Thursday, March 3, 2016
The Spring/Summer 2016 Leisure Guide is now available at all civic pools, libraries, and leisure centres, and will be available Saturday at a number of retail locations. Winnipeg Free Press subscribers will receive a copy in today's edition of the paper.
View Spring/Summer 2016 Recreation and Leisure activities at leisureonline.
Swim lesson activity numbers are available in Swimming for All Ages.
Tuesday, March 15 at 8 am - Swimming registration begins.
Wednesday, March 16 at 8 am - Registration for all other activities begins and registration for swimming continues.
Tuesday, March 22 at 8 am - Registration for all activities for non-residents begins. More information on non-resident registration.
For your convenience, the City offers a number of ways to register: Click for How to Register options and information.
leisureonline: If you are planning to register for Spring/Summer 2016 Leisure Guide activities using leisureonline, please ensure that you are able to successfully log in to your online account BEFORE registration starts. If you are having difficulty accessing your account, please call 311. More information on accessing or creating your account.
Call 311: 24 hours a day, 7 days a week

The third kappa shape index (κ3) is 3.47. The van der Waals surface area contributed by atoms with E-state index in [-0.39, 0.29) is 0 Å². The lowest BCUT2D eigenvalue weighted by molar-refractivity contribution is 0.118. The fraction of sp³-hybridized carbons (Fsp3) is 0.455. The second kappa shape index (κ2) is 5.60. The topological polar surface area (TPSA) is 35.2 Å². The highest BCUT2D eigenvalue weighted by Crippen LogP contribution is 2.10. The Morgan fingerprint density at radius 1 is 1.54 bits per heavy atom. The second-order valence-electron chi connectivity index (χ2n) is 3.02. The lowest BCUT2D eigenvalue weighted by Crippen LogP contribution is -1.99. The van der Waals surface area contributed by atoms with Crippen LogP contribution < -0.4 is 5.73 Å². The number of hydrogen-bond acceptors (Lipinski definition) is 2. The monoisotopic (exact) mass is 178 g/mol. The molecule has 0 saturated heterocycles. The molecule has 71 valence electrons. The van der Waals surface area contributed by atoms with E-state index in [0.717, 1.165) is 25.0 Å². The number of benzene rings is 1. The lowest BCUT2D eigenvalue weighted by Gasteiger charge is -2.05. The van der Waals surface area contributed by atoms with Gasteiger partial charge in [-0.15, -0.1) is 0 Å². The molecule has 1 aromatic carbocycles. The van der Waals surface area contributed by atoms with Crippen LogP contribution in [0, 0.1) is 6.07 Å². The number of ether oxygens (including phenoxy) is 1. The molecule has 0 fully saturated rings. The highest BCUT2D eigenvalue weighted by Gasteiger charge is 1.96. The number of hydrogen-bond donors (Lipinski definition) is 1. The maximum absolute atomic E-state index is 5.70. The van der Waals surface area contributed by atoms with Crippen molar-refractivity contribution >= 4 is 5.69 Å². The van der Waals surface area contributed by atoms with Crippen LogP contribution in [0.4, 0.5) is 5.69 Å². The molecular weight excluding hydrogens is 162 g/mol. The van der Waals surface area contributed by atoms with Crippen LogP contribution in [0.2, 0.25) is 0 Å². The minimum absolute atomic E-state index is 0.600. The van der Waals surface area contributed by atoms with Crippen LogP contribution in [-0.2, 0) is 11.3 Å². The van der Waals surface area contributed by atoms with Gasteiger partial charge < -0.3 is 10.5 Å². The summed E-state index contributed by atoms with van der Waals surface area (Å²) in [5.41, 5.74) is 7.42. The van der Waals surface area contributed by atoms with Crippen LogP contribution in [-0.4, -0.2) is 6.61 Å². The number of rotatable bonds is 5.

In-Person: visit any of our In-Person Locations
Registration Centres open March 15 and March 16 only:
- Central Registration Centre - 999 Sargent Ave. (8:00am - 8:00pm)
- South-East Registration Centre - 1168 Dakota St. (8:00am - 1:00pm)
- Pan Am Registration Centre - 25 Poseison Bay (8:00am - 8:30pm)
Did you know?
The City of Winnipeg's Community Services Department offers a fee subsidy program to help expand access to recreation opportunities and experiences for Winnipeggers, regardless of family income. More information on the Fee Subsidy Program.
Thursday, March 10, 2016
The ‘Octopus Bag’ created by Jennine Krauchi can now be seen at the Canadian Museum for Human Rights’ Indigenous Perspectives gallery.
It weighs over 27 kilograms and stands seven metres tall. The finished piece consists of nine flowers including a giant rose that symbolizes the survival of the Métis people and the names of nine road-allowance communities that were destroyed in the name of progress – all created with antique fur-trade era beads.
Read the full article at CMHR – World’s largest Métis beadwork symbolizes survival of a unique people.
Tuesday, March 22, 2016